There is a great difference between doing plein air landscapes and painting a landscape in a studio. You can certainly do a landscape painting in the studio from a photograph. However, it is a different experience compared to painting outdoors and seeing your subject with your own eyes.
There are several things that are different in the plein air approach, but by considering light and shadow, plein air landscape painting can be a valuable tool in learning how to see and paint.
Probably the biggest difference in the plein air experience is that your light source is constantly moving, never sitting still. You will only have a small window to work before the scene is completely different from when you began. In the studio we talk about the subject never simply being the objects sitting on the table. It's never the figure, it's always the light.
There the light is a constant, but outside in the real world, it's not. It's changing every moment, incrementally, so you don't see it minute by minute. But if you look at the light and make markers for where the shadows and the lights begin at one o'clock, by three o'clock they are completely different. And the shapes created by that light have changed as well.
The trick to doing landscapes outdoors is to start by putting down your shadows the same way we do in studio. Now in plein air painting, you want to move quickly because you have about a three-hour window to work before your light changes too drastically. Often times I recommend working from noon until three. The sun is pretty much overhead and so its movement is less obvious. If you start at sunrise and work until noon, there will be a massive change with the shadows on the subject. With light overhead in the afternoon it’s not so dramatic.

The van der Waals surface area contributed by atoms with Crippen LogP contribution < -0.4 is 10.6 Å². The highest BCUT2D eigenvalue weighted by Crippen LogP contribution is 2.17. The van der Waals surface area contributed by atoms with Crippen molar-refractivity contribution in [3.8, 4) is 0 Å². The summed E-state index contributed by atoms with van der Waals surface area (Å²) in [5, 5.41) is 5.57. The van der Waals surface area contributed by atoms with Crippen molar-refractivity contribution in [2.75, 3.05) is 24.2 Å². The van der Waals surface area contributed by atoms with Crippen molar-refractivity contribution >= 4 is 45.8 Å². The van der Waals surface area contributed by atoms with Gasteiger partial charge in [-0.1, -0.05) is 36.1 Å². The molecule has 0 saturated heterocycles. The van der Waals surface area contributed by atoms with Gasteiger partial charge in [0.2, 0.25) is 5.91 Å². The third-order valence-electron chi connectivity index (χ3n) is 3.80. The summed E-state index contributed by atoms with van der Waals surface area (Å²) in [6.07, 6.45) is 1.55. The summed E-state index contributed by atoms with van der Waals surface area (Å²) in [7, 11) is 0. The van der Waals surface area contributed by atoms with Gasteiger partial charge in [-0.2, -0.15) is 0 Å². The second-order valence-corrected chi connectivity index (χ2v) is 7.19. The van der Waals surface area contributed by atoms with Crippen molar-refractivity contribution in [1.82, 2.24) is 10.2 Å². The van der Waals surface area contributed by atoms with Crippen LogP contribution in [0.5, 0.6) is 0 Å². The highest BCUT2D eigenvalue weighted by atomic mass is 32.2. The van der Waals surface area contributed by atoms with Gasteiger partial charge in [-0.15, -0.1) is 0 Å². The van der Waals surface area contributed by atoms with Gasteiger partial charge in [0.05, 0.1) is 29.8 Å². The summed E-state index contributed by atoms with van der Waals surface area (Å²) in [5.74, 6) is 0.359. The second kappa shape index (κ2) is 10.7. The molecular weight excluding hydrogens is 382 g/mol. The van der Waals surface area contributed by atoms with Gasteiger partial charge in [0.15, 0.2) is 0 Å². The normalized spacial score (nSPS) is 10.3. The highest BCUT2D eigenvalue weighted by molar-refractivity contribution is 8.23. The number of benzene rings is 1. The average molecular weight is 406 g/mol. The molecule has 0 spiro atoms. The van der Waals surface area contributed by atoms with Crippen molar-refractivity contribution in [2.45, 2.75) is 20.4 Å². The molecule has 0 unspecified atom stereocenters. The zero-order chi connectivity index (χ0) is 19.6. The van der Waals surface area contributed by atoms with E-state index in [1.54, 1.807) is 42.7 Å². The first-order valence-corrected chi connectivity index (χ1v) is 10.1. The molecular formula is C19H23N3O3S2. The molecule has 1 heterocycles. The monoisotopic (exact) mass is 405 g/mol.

What you want to do is to quickly lay in your shadows and use them as anchors. They become like an immovable part of the painting. If you can get them laid down in several minutes, you can get all of your proportions, placements, and all of your shadows scribbled in.
Then you can spend the next two and a half hours painting the lights. Those lights aren't exactly what you're looking at because the shapes of the lights are going to change.
Painting outdoors will change and improve your understanding of things when you return to painting from a photograph. Your experience in the real world and actively viewing life around you is going to change how you view a photograph.
You see, the thing is that once you've had the experience of working outdoors in the real world under natural light, you can look at a photograph of the same subject and realize just how poor photography is at recording to the world around us. That realization is a good thing because it gives you perspective and it's another place to develop understanding.
Learning to see the full spectrum of light and painting outside in natural light is a very good thing for developing the ability to take subject matter that is not under natural light and make it feel as though it is.
It comes down to the more you know, the more thoughtful experience you have is important. Falling down a flight of stairs is an experience but that's not going to help you! In painting, we want thoughtful experiences.
There are great lessons to be had from painting plein air that have nothing to do with painting landscapes: it's about the light.
It's always about light. Understanding that is critical to being an artist. It's always about the light. The subject is almost always irrelevant.
Plein air painting is a very easy way to teach yourself to see light clearly, because you can step outside on any day and do it. You don't need models, you simply go outside, set up, and paint.
It doesn't have to be a refined finished painting, it can be a very loose blocking, or just color capture, or value capture. See if you can capture the relationships.
The knowledge of relationships will be valuable to you in anything you do if you try to understand why something is what it is.
“Learn the rules like a pro, so you can break them like an artist.”
“When you close the door on an expensive car it feels like you've just closed a bank vault. It's expensive but you get what you pay for. In the same way you can tell quality paint when you use it - that's definitely the case with Old Holland."
“Your darkest light always has to be lighter than your lightest shadow and vice versa.”